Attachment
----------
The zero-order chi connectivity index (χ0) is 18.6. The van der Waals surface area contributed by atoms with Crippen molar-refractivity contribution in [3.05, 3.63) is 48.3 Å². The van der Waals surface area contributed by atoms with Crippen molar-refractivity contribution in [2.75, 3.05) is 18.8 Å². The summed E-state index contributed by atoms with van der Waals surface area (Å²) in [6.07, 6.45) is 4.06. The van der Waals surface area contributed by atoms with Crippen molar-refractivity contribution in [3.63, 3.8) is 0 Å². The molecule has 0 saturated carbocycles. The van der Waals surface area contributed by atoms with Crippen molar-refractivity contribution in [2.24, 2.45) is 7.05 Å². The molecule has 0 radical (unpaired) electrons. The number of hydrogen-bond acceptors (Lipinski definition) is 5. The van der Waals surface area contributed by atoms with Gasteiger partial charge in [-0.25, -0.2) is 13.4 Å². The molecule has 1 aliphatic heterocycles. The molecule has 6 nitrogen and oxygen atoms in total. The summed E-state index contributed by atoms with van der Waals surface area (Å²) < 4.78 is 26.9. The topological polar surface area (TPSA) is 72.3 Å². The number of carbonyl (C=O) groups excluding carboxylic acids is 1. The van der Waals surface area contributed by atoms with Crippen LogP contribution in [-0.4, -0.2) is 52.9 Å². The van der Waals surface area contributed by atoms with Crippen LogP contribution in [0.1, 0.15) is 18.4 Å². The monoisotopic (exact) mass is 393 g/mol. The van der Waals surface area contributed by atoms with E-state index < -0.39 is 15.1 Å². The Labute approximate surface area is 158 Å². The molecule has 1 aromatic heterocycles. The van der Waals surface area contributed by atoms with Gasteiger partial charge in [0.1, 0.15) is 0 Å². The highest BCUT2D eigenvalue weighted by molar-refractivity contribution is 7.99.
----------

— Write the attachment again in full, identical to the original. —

The zero-order chi connectivity index (χ0) is 18.6. The van der Waals surface area contributed by atoms with Crippen molar-refractivity contribution in [3.05, 3.63) is 48.3 Å². The van der Waals surface area contributed by atoms with Crippen molar-refractivity contribution in [2.75, 3.05) is 18.8 Å². The summed E-state index contributed by atoms with van der Waals surface area (Å²) in [6.07, 6.45) is 4.06. The van der Waals surface area contributed by atoms with Crippen molar-refractivity contribution in [3.63, 3.8) is 0 Å². The molecule has 0 saturated carbocycles. The van der Waals surface area contributed by atoms with Crippen molar-refractivity contribution in [2.24, 2.45) is 7.05 Å². The molecule has 0 radical (unpaired) electrons. The number of hydrogen-bond acceptors (Lipinski definition) is 5. The van der Waals surface area contributed by atoms with Gasteiger partial charge in [-0.25, -0.2) is 13.4 Å². The molecule has 1 aliphatic heterocycles. The molecule has 6 nitrogen and oxygen atoms in total. The summed E-state index contributed by atoms with van der Waals surface area (Å²) < 4.78 is 26.9. The topological polar surface area (TPSA) is 72.3 Å². The number of carbonyl (C=O) groups excluding carboxylic acids is 1. The van der Waals surface area contributed by atoms with Crippen LogP contribution in [-0.4, -0.2) is 52.9 Å². The van der Waals surface area contributed by atoms with Crippen LogP contribution in [0.1, 0.15) is 18.4 Å². The monoisotopic (exact) mass is 393 g/mol. The van der Waals surface area contributed by atoms with E-state index < -0.39 is 15.1 Å². The Labute approximate surface area is 158 Å². The molecule has 1 aromatic heterocycles. The van der Waals surface area contributed by atoms with Gasteiger partial charge in [0.1, 0.15) is 0 Å². The highest BCUT2D eigenvalue weighted by molar-refractivity contribution is 7.99.